Thursday, April 15, 2010

Ceva's Theorem and the altitude problem

In this post last summer, I was working on the problem of the orthocenter. It wasn't obvious to me that all three altitudes of a triangle actually cross at a single point (that they are concurrent). This turns out to be true, and that point is called the orthocenter. In the next post, I solved the problem by constructing a small triangle inscribed into a larger one, using the midpoints of the sides of the large triangle as the vertices of the small one. Remarkably, the orthocenter of the small triangle is the circumcenter of the larger one. Because we know that any three points lie on a unique circle, which has a unique center, we deduce that the circumcenter of the large triangle (and orthocenter of the small triangle) exists and it is unique.

I've tried several times to find an algebraic expression for the angles in the first figure of that post, to solve the problem directly, but didn't get anywhere. A few days ago, I came across a theorem attributed to Ceva, which makes the problem easy to solve (though not in the way I posed it). The proof is easy and the theorem is also easy to remember.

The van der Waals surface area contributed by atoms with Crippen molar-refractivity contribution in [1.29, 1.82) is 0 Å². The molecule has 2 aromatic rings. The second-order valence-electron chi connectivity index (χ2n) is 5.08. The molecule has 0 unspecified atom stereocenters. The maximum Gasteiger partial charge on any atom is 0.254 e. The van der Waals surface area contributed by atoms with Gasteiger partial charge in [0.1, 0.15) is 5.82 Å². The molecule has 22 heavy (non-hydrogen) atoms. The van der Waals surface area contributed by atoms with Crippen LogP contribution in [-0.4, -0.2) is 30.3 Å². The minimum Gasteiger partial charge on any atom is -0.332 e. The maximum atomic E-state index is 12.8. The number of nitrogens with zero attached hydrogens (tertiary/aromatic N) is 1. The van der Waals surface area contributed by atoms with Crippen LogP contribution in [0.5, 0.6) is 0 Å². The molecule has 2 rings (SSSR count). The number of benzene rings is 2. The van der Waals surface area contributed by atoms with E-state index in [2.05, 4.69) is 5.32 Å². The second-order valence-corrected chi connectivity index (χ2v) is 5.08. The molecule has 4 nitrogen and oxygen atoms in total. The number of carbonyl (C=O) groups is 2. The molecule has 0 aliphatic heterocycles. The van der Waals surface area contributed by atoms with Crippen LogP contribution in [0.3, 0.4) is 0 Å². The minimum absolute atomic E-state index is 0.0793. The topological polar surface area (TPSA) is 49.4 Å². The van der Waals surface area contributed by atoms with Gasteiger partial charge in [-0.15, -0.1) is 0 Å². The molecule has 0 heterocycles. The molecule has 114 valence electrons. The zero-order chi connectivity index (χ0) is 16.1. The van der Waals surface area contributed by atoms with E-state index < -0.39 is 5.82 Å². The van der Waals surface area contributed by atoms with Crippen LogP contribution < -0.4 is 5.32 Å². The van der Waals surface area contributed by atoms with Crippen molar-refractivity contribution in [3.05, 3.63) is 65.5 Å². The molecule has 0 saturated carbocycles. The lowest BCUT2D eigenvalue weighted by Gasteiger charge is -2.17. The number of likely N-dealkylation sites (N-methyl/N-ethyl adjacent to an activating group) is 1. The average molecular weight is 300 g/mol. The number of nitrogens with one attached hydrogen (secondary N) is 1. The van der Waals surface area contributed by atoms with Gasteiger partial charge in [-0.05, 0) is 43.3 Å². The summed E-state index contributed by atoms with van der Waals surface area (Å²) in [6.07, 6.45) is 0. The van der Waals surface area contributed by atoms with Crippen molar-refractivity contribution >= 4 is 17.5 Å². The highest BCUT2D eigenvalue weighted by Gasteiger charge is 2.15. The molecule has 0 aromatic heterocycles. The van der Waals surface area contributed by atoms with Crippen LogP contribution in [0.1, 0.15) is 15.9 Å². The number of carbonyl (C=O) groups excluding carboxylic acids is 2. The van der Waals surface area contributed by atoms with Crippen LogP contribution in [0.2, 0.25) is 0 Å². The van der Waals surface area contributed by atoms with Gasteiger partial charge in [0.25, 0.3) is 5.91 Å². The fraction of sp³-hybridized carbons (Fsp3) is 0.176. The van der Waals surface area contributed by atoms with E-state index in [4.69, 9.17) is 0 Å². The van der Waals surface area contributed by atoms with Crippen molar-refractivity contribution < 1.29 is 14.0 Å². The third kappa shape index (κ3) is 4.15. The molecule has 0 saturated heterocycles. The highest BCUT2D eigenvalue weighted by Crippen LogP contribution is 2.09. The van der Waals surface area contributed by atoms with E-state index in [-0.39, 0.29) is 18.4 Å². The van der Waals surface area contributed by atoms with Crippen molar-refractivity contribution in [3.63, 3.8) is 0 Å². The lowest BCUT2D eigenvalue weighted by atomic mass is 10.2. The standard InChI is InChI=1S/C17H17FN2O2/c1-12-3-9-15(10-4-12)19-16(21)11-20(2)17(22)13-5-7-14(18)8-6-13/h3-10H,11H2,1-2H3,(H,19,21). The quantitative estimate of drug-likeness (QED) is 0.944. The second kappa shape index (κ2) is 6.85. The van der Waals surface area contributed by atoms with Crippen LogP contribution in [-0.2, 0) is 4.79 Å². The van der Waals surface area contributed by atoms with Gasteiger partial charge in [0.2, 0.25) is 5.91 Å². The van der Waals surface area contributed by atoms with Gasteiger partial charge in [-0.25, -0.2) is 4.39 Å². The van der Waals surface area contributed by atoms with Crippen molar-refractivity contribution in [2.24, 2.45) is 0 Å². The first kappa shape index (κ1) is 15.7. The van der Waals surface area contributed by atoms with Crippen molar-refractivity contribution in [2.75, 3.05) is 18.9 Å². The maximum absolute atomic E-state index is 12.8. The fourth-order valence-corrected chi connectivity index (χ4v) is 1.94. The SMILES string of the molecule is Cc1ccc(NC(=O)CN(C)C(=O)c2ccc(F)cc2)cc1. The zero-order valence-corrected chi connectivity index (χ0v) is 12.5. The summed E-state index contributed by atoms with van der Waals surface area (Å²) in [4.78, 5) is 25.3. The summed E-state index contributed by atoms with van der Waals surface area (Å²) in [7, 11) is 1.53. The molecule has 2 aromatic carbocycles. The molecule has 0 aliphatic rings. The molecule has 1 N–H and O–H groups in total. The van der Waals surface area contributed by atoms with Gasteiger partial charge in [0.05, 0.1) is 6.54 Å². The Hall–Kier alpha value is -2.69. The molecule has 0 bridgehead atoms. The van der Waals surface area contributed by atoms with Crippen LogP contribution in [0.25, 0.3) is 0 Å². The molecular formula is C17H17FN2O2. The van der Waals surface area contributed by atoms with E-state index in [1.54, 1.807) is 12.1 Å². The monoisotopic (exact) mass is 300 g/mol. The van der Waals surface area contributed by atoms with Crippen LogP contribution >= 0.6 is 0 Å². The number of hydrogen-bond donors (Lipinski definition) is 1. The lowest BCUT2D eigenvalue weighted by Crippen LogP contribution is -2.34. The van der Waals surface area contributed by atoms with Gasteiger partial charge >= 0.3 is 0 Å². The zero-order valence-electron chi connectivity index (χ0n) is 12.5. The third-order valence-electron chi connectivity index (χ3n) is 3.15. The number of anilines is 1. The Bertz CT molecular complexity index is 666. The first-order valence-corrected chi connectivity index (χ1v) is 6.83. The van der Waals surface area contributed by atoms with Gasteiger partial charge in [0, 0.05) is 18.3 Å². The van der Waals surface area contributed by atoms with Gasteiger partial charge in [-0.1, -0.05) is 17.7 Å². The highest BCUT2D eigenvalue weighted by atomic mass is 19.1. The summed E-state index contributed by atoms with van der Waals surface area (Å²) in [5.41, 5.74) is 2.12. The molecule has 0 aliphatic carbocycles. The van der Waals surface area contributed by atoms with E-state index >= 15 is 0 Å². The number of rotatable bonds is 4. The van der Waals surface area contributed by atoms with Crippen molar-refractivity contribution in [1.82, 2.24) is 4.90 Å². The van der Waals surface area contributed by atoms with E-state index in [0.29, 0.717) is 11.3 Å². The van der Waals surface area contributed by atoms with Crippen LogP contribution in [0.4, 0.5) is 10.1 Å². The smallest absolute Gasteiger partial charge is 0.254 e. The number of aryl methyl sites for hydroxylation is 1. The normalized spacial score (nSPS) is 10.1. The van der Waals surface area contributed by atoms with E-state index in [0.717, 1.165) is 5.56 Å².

Ceva's theorem goes like this:

Pick any point P within the triangle ABC and draw lines through the vertices and P as shown in the figure. P can be any point, so the distances BX and CX are not equal but have some ratio BX/CX = x. Using the standard formula for area of a triangle, and recognizing that the heights are equal in each case, we can show that the areas (designated as |ABC|) of the triangles below are in the same ratio:

|ABX| / |ACX| = x
|BPX| / |CPX| = x

The second identity is illustrated in this diagram:

Therefore the difference is also in the same ratio:

|ABP| / |ACP| = x

As shown in this diagram:

By the same reasoning, if y = CY / AY and z = AZ / BZ, then:

|BCP| / |ABP| = y
|ACP| / |BCP| = z

Noticing that we have the same areas in both numerator and denominator we write:

       |ABP| |BCP| |ACP|
xyz = ----- ----- ----- = 1

That is, if the internal lines are concurrent (all intersect at P), then:

-- -- -- = 1

It's easy to remember the order of terms, just walk around the circle and fill in the ratios one by one.

The theorem also works in reverse, if this ratio is one, then the internal lines are concurrent. (The proof of this is very simple but a little subtle. See here).

Moving to our problem with the altitudes:

we use a little trigonometry to calculate the heights and bases. Label the angles as α, β and γ, then:

AZ = AC cos α

The ratio is constructed:

AC cos α AB cos β BC cos γ
-------- --------- ---------
BC cos β AC cos γ AB cos α

Since all the terms cancel, the ratio is one and therefore the altitudes are concurrent!